Home > Latest News > Intel Consumer PC Business Struggles, PC On A Stick Review Program Stopped

Intel Consumer PC Business Struggles, PC On A Stick Review Program Stopped

Intel Consumer PC Business Struggles, PC On A Stick Review Program Stopped

According to Intel executives the processor Company, who is struggling to get consumers passionate about their technology there are problems with the current model PC on a stick with Intel engineers forced to deliver a software fix.

Several commentators have said that the Intel era is over and that the PC on a stick exercise was really a PR gimmick to stimulate interest in the Intel brand.  

The reality for Intel is that many of today’s tablet, and smartphone buyers won’t even remember the “Intel Inside” campaign from the nineties? 

While consumers of the nineties, who were primarily technology dyslexic did want Intel Inside, because they knew no better, consumers today don’t give a stuff about the processor inside their mobile devices.

Today is more about “Apple on the Outside,” than “Intel on the Inside.”

In Australia Intel has slashed staff numbers as PC Companies struggled to sell their processors to consumers who are more interested in a new smartphone or tablet than a new product with an Intel processor. 

Recently Apple cuddled up to Samsung in the smartphone processor market, this is a market that has eluded Intel with most smartphone manufacturers sidestepping Intel advances.

Right now Intel is punting on their new Bay Trail Atom-based system-on-a-chip offering in an effort to deliver processors that use less power than prior energy sucking Intel processors. 

Faster than any ARM product on the market, the problem for these processors is they’re still based around an x86 architecture, which means they can be used by what, Windows? Linux? Mac OS X?

Samsung and Intel dominate in the tablet and smartphone market with tens of millions of their products being sold annually. Not one of these products run on Intel processors.

One has to ask the question why would a mobile device maker choose an Intel platform over ARM and it is device makers who Intel are dependent on to drive Intel sales.
More importantly, why would a consumer? The only people who care about Intel are IT Pros, and they are no longer in charge of what devices their users use.

In Australia people do not arrive at a meeting anymore with a big clunky “Intel Inside” PC, they have tablets.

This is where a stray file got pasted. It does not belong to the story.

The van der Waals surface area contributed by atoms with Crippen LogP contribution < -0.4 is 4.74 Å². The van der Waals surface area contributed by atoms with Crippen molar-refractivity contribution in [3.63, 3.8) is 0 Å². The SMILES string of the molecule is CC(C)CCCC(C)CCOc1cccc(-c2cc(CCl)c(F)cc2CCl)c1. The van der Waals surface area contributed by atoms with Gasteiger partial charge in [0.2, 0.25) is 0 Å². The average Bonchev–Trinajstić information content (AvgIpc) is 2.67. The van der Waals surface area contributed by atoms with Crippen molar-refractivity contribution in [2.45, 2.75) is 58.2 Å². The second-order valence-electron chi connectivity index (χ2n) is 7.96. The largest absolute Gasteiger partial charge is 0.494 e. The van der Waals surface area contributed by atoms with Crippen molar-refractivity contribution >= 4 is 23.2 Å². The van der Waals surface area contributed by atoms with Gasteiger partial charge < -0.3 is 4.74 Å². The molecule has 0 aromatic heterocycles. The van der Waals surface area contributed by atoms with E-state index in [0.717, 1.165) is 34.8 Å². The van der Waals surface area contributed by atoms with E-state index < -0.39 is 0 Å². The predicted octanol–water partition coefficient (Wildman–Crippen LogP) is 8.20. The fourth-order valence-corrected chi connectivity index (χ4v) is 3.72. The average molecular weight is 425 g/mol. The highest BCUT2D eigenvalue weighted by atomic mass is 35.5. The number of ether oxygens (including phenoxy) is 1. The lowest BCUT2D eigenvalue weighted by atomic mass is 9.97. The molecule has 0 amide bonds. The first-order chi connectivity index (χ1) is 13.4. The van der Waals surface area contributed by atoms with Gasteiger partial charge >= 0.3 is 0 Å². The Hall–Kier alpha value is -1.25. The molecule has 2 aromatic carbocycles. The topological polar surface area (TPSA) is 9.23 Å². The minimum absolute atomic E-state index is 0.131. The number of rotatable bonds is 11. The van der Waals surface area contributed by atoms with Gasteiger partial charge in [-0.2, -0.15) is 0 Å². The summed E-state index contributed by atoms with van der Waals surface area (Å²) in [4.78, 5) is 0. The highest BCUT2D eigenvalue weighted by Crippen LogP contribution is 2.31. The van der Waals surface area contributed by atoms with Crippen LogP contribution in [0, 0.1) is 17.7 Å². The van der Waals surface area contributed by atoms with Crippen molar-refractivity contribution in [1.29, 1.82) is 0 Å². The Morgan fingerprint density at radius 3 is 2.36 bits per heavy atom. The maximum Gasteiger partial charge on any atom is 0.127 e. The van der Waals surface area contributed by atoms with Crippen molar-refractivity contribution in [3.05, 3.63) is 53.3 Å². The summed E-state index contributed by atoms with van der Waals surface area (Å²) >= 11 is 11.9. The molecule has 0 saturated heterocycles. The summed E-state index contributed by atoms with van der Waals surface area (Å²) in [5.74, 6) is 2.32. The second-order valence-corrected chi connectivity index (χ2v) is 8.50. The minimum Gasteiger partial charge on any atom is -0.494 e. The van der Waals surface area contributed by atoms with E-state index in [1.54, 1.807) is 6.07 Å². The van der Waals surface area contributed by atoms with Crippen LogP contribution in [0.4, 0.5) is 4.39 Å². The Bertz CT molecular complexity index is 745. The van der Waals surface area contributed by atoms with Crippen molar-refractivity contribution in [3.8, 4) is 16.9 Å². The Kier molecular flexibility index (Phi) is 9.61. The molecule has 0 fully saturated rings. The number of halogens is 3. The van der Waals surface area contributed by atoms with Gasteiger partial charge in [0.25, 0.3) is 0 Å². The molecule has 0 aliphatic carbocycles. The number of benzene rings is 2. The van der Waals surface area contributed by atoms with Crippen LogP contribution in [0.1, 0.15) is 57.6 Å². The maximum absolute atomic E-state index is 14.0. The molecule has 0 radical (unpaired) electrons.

What Intel is banking on is that consumers will gravitate back to two in one PC’s that do have an Intel processor inside but the problem is that core Intel customers, Dell, HP, Acer, Asus, Toshiba and Lenovo are struggling when it comes to the tablet market.

Then there is the fast emerging smartwatch market, Intel has already bombed out in this space with little hope that they have the capacity to be a player in the future. 

One Intel follower recently described the Intel Corporation as a whale in the drying sea of desktop and notebook systems. 

Intel shares are down more than 20% in the last twelve months despite the Company having the lion’s share of the PC processor market. 

Last month Intel admitted that operating income for its client computing group fell 24% in the first quarter, while revenue declined 8.3%. 

That newly formed segment rolled up PC chips with those for tablets and smartphones, a previously separate unit that had recorded heavy operating losses as Intel used subsidies to build market share.

The market for mobile computing chips has expanded rapidly since the introduction of the iPhone in 2007. 

The ubiquity of smart phones, and the introduction of tablets, has propelled that growth forward. 

Intel has not kept up, and this is beginning to put a strain on investor confidence.

Back in 2012 Intel banked on the roll out of Windows 8 to drive PC sales and we all know what happened to Windows 9, it bombed out big time along with Intel marketing aspirations and sales. 

Now Intel is back banking on Windows 10 as their 2014 marketing driver and this may help as Microsoft is giving away the OS for free however analysts are sceptical.